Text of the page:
3 Takeaways from the Starbucks-Arizona State Partnership

3 Takeaways from the Starbucks-Arizona State Partnership

As the Assistant Dean of Partnerships and Alliances at Northeastern University College of Professional Studies, I spend my days speaking with leaders in the workforce and finding ways to create partnerships between businesses and higher education institutions. I’ve found the most successful businesses know the value of developing a better-trained workforce, and the benefit of allowing their employees to learn and grow with them.

Most partnerships offer some type of tuition benefit, reimbursement or scholarship, and offer a range of programs, including certificates or graduate degrees. With these, universities are able to educate or develop employees either for a specific purpose or an open one.

The most recent high-profile partnership between Starbucks and Arizona State University (ASU) is unique in some ways, but isn’t the first of its kind. Let’s take a look at what sets this partnership apart.


1.  It Started at the Top

What is most notable about this partnership is that it originated at the top of the food chain, with ASU President Michael Crow and Starbucks CEO Howard Schultz driving the deal. To have the leadership of each organization out in front speaks volumes about how each feels the partnership will support the larger strategy of their organizations.


2. It’s Their One and Only

Another key element of this partnership is the implied exclusivity of the offering. While Starbucks employees will receive a substantial benefit in education funding, they are limited to one institution. As a powerful, global brand, Starbucks could easily have acquired a similar benefit from several institutions. Doing so would expand the educational offerings to their employees and create even more value through a wider array of programs.

Here at Northeastern University College of Professional Studies, we are careful not to define our relationships as “exclusive” so that we can continue to be a true supporter of continuing education for working professionals. We encourage our peer institutions to adopt a similar partnership model so that a greater number of professionals can have access to a wide variety of high quality programs tailored to their interests.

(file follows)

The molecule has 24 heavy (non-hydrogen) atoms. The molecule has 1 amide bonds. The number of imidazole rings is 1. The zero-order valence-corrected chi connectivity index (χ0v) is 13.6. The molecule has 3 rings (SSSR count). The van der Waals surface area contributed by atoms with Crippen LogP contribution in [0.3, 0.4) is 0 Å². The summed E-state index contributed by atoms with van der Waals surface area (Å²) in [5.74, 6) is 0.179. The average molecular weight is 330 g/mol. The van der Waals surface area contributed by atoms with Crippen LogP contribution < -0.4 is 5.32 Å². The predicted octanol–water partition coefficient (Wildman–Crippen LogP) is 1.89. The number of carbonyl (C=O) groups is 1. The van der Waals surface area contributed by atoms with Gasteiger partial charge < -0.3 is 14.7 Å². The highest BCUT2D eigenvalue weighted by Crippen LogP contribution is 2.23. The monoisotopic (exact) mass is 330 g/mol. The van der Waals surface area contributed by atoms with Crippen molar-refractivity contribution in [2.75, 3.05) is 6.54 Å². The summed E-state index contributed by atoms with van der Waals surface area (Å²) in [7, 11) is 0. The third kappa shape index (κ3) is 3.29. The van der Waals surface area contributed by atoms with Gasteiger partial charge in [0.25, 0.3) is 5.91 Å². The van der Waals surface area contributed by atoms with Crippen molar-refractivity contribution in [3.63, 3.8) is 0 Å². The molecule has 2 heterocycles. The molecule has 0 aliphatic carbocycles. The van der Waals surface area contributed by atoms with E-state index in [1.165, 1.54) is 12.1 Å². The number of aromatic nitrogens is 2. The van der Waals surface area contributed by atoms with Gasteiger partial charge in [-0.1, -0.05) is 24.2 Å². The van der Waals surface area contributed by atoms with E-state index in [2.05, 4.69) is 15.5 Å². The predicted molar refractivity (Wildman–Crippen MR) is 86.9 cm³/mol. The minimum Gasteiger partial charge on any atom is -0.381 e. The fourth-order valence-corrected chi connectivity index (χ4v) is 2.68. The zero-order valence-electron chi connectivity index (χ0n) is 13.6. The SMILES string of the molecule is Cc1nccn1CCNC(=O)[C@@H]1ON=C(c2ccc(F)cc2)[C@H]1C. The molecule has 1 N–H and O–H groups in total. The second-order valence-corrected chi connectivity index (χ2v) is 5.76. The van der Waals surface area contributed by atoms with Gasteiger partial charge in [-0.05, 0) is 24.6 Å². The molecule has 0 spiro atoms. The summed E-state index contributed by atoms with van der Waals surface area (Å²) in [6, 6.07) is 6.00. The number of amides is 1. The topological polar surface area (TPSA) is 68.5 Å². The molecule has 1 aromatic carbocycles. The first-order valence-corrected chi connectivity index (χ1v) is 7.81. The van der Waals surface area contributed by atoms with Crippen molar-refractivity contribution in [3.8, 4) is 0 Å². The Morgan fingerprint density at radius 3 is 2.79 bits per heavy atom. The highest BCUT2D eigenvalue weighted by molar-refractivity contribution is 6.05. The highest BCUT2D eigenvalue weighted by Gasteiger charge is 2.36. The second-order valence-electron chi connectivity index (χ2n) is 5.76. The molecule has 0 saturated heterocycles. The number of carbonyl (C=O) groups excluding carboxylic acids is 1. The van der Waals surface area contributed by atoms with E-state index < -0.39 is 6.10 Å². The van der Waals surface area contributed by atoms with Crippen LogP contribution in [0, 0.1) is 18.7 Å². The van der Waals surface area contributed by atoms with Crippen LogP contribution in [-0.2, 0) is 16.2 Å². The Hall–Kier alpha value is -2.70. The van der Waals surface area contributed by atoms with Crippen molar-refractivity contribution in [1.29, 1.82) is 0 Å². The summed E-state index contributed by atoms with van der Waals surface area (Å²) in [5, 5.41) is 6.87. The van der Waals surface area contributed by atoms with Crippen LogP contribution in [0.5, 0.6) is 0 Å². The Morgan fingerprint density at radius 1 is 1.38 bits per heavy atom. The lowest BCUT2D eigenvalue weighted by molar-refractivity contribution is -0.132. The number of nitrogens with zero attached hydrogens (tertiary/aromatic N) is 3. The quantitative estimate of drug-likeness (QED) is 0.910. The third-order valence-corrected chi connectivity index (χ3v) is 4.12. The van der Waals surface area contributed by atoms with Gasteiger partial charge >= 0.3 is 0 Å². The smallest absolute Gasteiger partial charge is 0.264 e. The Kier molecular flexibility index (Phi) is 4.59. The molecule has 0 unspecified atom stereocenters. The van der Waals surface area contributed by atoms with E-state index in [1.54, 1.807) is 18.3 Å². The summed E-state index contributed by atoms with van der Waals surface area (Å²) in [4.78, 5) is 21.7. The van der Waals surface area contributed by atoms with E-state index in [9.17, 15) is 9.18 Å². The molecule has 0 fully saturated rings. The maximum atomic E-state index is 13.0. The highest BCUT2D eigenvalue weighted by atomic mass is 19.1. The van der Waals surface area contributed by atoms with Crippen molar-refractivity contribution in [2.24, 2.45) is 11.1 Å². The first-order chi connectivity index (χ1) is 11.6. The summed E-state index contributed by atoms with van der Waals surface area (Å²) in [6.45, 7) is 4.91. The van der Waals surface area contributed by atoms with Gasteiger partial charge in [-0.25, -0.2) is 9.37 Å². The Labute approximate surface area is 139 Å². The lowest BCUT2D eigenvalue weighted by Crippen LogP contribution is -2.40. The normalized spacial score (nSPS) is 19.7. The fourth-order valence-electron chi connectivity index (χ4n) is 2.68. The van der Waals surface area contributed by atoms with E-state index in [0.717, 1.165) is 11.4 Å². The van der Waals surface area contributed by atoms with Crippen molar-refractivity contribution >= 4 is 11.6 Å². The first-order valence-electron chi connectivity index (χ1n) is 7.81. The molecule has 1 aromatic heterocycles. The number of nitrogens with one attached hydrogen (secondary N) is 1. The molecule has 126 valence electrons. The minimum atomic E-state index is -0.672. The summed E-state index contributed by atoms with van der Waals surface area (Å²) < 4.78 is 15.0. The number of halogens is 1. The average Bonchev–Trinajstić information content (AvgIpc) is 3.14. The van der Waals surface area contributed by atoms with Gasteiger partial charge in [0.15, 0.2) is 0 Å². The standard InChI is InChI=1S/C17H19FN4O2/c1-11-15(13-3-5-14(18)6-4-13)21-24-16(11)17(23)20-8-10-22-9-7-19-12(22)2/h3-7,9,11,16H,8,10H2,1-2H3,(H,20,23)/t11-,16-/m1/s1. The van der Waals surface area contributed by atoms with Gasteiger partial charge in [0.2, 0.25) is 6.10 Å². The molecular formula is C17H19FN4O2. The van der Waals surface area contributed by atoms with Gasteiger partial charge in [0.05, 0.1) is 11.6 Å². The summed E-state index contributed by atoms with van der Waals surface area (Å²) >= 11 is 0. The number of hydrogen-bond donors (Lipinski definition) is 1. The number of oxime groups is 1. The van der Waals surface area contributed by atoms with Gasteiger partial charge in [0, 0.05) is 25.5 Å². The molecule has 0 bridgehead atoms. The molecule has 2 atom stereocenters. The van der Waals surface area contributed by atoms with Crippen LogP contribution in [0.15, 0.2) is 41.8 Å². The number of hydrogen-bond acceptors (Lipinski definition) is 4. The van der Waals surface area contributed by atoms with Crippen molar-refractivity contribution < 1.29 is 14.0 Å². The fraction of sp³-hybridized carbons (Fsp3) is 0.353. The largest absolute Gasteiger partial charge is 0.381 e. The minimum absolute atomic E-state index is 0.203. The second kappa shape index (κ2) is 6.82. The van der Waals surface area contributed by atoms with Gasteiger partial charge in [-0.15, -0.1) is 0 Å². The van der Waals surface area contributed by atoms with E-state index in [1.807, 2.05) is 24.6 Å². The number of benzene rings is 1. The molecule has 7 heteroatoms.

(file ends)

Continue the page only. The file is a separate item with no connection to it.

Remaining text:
3. It Shows Full Commitment

The partnership between Starbucks and ASU places an important emphasis on completion, with a 21-credit threshold that Starbucks employees must cross in order to experience the full financial benefit of the partnership. This speaks more about Starbucks’ commitment to developing their people, since ASU would have several academia-related reasons for wanting students to complete their degrees. Clearly, Starbucks is looking for more than a run-of-the-mill training or certification program.

Important questions that the ASU/Starbucks partnership raises for colleges and universities:
  • Who are the right partners for us?
    Colleges and universities typically have a finite number of programs, well-defined track records and deeply rooted missions and strategies. All these components must be evaluated thoroughly against the corporate sector so that partnerships of good fit can be formed and so that institutions do not try to be “all things to all people”.
  • Should institutions seek large-scale, deep partnerships with a small number of major corporations or should they seek to reach more students through many companies in a high volume approach?
  • Is the online learning technology possessed by ASU necessary for establishing effective corporate partnerships or can this be done multiple ways?
  • How will progress be tracked to inform new university strategy and policy? Consider how this might work in a centralized program vs. a decentralized benefits structure.
Important questions that this partnership raises for companies:
  • Why do this?
    Companies should be clear about whether this is a more discreet recruitment or retention strategy or is a mission level commitment to professional development; such that the company becomes a known and sought after employer. Companies like SAS in Durham, NC and Zappos are well-known for their corporate culture that is based on the development of the whole employee. This resonates with professionals and leads to greater commitment, quality of service, and loyalty to the companies.
  • What should companies  expect from universities with regard to the education and development of their employees?
  • Can a company benefit more from an exclusive academic partnership vs. a non-exclusive one?

About Dave Czesniuk

Dave Czesniuk is Assistant Dean of Partnerships and Alliances at Northeastern University College of Professional Studies. He works to design new, innovative frameworks for educational partnerships and establishing new relationships and programming on behalf of the university. He is an expert in leadership, change management, and business development.

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